A bit like the Dutchman’s playing career, the joint-manager role had also been resurrected by his appointment. By the 2010s the sight of two managers in the same dugout was somewhat of a rarity, but for Barnet fans, it would become a weekly occurrence. Instead of taking the managerial reigns solo, the Pitbull shared managerial duties with Mark Robson. Having come from vastly contrasting career paths, the pair made chalk and cheese look like siblings.
Just one day after signing for the club, the dreadlocked Dutchman oversaw his first game in charge, a 4-1 home defeat at the hands of Plymouth Argyle. Like the modest man he is, he left himself out of the squad altogether, which isn’t really surprising considering he hadn’t kicked a ball competitively for around two years.
Not a great result to start off with, but his appointment conveniently coincided with an upturn in fortunes. In his second game, Barnet ended a barren spell of 13 games without a win, recording a 4-0 victory at home to Northampton. Davids gifted himself the captain’s armband and played the full 90 minutes, earning the man of the match award for his dominance in the midfield.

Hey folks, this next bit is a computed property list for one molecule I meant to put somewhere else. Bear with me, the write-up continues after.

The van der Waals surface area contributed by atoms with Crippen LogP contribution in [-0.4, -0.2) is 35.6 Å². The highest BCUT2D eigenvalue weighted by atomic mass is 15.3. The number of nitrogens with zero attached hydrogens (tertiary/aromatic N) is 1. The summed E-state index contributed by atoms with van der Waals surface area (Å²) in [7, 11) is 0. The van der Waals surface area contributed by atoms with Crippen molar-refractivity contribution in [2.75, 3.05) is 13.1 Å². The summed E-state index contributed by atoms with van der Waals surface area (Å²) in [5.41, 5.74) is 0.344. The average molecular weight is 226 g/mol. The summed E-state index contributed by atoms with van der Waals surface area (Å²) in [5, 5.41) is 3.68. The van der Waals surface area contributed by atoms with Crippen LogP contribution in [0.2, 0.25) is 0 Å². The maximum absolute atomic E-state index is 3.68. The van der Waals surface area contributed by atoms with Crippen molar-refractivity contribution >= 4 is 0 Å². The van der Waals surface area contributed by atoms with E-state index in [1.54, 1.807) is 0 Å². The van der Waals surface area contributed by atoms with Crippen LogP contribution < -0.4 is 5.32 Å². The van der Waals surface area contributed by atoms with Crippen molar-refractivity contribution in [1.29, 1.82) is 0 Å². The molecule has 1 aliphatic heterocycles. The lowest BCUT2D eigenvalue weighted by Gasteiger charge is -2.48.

Things soon went south for Davids, who was brought back down to earth after a six-game winless streak. Despite this, the dreadlocked Dutchman had quickly become the face of football in Hertfordshire, making Robson a bit of a peripheral figure in the Barnet set-up. There’s a reason that the joint-manager role went out of fashion very quickly, as Robson quickly found out. The forgotten Englishman stepped down from his role as manager on the 28th of December 2012, leaving the Pitbull in sole charge of Barnet’s relegation scrap.